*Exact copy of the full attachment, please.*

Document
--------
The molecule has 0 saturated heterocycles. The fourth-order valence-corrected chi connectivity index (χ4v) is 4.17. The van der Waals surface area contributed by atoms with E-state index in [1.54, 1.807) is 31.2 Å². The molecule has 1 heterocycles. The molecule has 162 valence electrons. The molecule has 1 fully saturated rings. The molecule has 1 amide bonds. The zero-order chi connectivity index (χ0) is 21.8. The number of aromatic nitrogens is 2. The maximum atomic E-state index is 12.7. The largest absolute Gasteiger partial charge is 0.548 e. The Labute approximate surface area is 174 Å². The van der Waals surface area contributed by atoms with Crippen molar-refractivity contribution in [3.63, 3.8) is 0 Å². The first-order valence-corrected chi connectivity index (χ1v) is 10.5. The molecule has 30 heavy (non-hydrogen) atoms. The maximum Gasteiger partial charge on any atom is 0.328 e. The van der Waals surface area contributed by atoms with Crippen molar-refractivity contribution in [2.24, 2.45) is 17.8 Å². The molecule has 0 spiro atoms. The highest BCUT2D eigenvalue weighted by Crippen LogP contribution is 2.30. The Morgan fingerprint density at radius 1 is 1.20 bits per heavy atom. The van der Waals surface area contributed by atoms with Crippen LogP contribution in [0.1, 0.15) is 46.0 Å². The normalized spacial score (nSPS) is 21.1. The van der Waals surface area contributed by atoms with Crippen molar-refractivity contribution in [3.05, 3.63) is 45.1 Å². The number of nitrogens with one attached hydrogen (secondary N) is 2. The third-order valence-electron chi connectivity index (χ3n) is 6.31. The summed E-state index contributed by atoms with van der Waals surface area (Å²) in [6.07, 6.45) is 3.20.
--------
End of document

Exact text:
The molecule has 0 saturated heterocycles. The fourth-order valence-corrected chi connectivity index (χ4v) is 4.17. The van der Waals surface area contributed by atoms with E-state index in [1.54, 1.807) is 31.2 Å². The molecule has 1 heterocycles. The molecule has 162 valence electrons. The molecule has 1 fully saturated rings. The molecule has 1 amide bonds. The zero-order chi connectivity index (χ0) is 21.8. The number of aromatic nitrogens is 2. The maximum atomic E-state index is 12.7. The largest absolute Gasteiger partial charge is 0.548 e. The Labute approximate surface area is 174 Å². The van der Waals surface area contributed by atoms with Crippen molar-refractivity contribution in [3.63, 3.8) is 0 Å². The first-order valence-corrected chi connectivity index (χ1v) is 10.5. The molecule has 30 heavy (non-hydrogen) atoms. The maximum Gasteiger partial charge on any atom is 0.328 e. The van der Waals surface area contributed by atoms with Crippen molar-refractivity contribution in [2.24, 2.45) is 17.8 Å². The molecule has 0 spiro atoms. The highest BCUT2D eigenvalue weighted by Crippen LogP contribution is 2.30. The Morgan fingerprint density at radius 1 is 1.20 bits per heavy atom. The van der Waals surface area contributed by atoms with Crippen LogP contribution in [0.1, 0.15) is 46.0 Å². The normalized spacial score (nSPS) is 21.1. The van der Waals surface area contributed by atoms with Crippen molar-refractivity contribution in [3.05, 3.63) is 45.1 Å². The number of nitrogens with one attached hydrogen (secondary N) is 2. The third-order valence-electron chi connectivity index (χ3n) is 6.31. The summed E-state index contributed by atoms with van der Waals surface area (Å²) in [6.07, 6.45) is 3.20.